First, You take authority upon you, against the universal, constant, unopposed tradition of the church for many ages, to set up, as a rival, a new, upstart, yesterday's invention, and to give all men liberty to hold what they please. So Pope Sixtus IV. the council of Trent, and Pius V. that is, you make it lawful to hold the ancient faith, or not to hold it, nay, to hold the contrary. This is high presumption: but you stay not here, for,

Secondly, The ancient doctrine you cloister and hook up within the narrow, close, and dark room, of the thoughts and brains of the defenders of it, forbidding them, upon pain of damnation, so much as to whisper it in their private discourses and writings; and in the mean time the new doctrine you set at full liberty, and give leave, nay, countenance and encouragement, to all men to employ their time, and wits, and tongues, and pens, in the maintenance and propagation of it. Thus Paul V. and Gregory XV. Yet this is not all: for,

Thirdly, You bind men by oaths to defend the

new opinion and to oppose the ancient. So the university of Paris. Yet still you proceed farther: for,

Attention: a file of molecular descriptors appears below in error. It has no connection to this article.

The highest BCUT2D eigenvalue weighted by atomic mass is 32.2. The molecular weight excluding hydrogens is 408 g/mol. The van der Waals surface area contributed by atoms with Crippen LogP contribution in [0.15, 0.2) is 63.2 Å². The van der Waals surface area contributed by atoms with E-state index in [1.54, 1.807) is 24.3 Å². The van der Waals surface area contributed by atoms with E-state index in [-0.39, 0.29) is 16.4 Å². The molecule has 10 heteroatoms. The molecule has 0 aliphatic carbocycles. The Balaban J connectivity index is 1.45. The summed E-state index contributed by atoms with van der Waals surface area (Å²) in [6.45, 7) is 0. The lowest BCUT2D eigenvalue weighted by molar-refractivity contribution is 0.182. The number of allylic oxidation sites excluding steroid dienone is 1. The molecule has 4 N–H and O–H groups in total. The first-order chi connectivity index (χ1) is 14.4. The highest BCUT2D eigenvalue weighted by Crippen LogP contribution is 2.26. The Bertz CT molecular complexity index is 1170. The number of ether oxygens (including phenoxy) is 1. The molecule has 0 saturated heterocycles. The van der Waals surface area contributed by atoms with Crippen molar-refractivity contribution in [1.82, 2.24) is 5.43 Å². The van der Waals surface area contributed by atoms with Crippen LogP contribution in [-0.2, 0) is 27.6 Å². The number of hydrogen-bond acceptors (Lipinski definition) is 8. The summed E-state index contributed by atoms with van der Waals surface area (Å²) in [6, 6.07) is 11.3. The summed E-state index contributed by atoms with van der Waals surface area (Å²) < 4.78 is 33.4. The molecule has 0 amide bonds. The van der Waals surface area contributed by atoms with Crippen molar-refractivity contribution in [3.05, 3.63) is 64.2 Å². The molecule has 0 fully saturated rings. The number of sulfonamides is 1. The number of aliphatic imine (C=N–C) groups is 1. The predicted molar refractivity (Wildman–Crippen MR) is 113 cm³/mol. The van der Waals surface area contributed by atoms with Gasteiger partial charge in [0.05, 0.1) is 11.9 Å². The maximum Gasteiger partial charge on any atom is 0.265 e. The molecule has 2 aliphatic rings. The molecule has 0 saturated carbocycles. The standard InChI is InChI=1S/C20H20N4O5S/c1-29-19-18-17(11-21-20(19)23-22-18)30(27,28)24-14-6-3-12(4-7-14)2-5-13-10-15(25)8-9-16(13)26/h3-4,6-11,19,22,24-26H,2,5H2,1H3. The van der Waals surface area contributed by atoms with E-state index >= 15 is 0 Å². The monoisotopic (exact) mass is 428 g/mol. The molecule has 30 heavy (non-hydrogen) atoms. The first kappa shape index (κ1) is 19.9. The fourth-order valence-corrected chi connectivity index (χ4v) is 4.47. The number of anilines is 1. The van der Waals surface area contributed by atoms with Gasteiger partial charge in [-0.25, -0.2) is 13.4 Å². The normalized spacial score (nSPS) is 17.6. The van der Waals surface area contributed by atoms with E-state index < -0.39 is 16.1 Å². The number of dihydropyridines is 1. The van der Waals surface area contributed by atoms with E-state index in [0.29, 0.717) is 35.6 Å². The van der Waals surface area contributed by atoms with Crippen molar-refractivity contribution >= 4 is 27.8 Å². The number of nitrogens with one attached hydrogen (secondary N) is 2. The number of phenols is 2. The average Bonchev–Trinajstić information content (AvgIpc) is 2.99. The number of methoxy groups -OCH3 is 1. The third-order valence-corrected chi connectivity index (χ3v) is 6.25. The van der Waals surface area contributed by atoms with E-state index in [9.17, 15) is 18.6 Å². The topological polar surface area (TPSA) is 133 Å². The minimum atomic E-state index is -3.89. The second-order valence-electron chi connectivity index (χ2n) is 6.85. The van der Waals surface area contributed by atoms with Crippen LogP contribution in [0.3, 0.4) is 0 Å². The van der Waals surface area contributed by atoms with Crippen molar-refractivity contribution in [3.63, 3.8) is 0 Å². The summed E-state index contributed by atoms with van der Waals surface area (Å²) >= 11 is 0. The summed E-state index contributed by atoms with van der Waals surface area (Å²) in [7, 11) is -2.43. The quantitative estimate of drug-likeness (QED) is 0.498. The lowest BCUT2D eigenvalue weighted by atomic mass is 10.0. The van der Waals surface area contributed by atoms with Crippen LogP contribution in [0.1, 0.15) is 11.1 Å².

Fourthly, By your general councils, confirmed by your popes, you have declared and defined, that this new invention is agreeable, and consequently that the ancient doctrine is repugnant, to the catholic faith, to reason, to the Holy Scripture. So the council of Basil.

These things I entreat you to weigh well in your consideration, and put not into the scale above a just allowance, not above three grains of partiality, and then tell me, whether you can with reason or with modesty suppose or desire, that we should believe, or think that you believe, that all the points of doctrine, which you contest against us, were delivered at first by Christ and his apostles, and have ever since by the succession of bishops and pastors been preserved inviolate, and propagated unto you.

The patrons, I confess, of this new invention set not much by the decree of the council of Basil for it, but plead very hard for a full and final definition of it from the see apostolic: and finding the conspiring opposition of the ancient fathers to be the main impediment of their purpose, it is strange to see how confidently they ride over them.

"First, (says *Salmeron in the place forecited) they press us with a multitude of doctors, of whom we must not say that they err in a matter of such moment.


We answer, (says he) out of St. Augustine† and

* Disp. 51. in Epist. ad Rom.

↑ De moribus Ecclesiæ, 1. 1. cap. ii.